The Future of Ferrari

With the Prancing Horse set to launch its IPO towards the end of the year, Ben Oliver takes a look at the recently announced 488GTB - a car that could play an important role in the company’s fortunes

And why might turbocharging be a problem? Because much of Ferrari's appeal (and thus success) as a maker of road cars has been in the edgy and hugely exciting nature of its naturally aspirated (i.e. non-turbocharged) engines. A turbocharger forces air into the engine under pressure, meaning more fuel can be burnt, but also allowing a smaller engine to produce the same power as a bigger one, and more economically. But a turbocharger can also dull the sound and responses of an engine, and if that's the case with the new 488GTB, Ferrari (and you) might have a problem.

Ferrari did turbocharging very well in the 1980s. And the statistics for the new 488GTB look very promising: the engine is 600cc smaller than the outgoing 458 Italia's at 3.9 litres, yet it produces 100 horsepower more at 660bhp. Just as importantly, fuel consumption and emissions improve by around 15%.

Greener and much meaner? Aren't those two supposed to be mutually exclusive? On paper, it looks like Ferrari has cracked it. And given that the Prancing Horse hasn't made a bad car in over twenty years, its form is good. But the real test comes when Maranello takes the 488GTB off its motor show podium and puts it on the road for us to drive. That's when we find out if it still feels like a real Ferrari. I look forward to telling you. And this time, it won't just be petrol heads and potential customers who will be waiting for the verdict.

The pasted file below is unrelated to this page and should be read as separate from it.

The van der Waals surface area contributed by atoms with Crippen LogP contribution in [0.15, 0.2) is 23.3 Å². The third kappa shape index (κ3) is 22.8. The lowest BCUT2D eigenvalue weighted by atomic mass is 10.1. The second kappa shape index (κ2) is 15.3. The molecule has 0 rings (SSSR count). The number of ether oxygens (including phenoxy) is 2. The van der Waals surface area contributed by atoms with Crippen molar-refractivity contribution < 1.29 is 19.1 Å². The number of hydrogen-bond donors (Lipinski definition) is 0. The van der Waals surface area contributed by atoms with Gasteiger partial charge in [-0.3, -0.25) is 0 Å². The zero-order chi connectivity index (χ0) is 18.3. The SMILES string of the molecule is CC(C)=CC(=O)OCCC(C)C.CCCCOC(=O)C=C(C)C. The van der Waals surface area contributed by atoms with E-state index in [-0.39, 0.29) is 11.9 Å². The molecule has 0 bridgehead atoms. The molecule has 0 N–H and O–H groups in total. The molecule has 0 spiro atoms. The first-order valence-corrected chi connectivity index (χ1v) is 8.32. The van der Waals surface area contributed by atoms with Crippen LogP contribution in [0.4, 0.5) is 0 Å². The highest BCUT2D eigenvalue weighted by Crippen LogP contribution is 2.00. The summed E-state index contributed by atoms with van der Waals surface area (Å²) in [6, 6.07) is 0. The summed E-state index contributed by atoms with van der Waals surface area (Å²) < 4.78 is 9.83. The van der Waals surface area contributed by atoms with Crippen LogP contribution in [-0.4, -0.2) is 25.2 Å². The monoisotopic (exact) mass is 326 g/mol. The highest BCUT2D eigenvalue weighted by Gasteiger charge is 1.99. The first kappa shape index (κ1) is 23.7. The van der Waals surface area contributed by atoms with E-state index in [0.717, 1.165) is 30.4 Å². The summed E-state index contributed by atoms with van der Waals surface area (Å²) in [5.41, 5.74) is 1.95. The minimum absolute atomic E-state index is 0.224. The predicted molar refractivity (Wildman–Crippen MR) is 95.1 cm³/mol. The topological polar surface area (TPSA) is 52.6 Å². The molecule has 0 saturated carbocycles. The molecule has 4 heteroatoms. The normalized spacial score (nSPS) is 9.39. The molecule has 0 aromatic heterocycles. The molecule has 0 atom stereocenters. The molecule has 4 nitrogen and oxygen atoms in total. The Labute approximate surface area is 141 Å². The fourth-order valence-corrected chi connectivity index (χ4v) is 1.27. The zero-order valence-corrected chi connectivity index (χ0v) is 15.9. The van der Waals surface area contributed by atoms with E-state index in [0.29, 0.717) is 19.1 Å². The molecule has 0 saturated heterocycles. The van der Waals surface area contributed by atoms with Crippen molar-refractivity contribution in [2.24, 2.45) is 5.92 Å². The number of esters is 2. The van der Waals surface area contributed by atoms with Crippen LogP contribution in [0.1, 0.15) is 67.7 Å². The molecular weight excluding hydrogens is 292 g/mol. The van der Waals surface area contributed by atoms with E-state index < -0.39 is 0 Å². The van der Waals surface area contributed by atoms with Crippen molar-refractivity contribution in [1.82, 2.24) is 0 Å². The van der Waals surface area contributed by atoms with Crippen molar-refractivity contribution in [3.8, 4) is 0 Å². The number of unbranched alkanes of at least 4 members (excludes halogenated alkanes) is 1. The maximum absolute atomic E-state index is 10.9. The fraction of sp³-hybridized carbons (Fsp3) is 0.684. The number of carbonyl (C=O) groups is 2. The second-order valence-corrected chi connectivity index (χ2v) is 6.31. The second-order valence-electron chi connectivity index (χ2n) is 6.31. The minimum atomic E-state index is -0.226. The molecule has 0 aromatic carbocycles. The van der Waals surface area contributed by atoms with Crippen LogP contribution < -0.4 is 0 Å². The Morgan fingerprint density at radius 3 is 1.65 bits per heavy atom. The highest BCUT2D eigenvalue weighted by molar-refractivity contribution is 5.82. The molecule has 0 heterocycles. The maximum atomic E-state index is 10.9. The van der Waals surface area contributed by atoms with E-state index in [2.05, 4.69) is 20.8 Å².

Ferrari 488GTB

How much? TBA
Engine: Twin-turbocharged 3902cc V8, 660bhp at 8000rpm
Transmission: 7-speed twin-clutch automated manual
Performance: 0-100kph 3.0sec; 0-200kph 8.4sec; max speed 330kph
How heavy? 1370kgs


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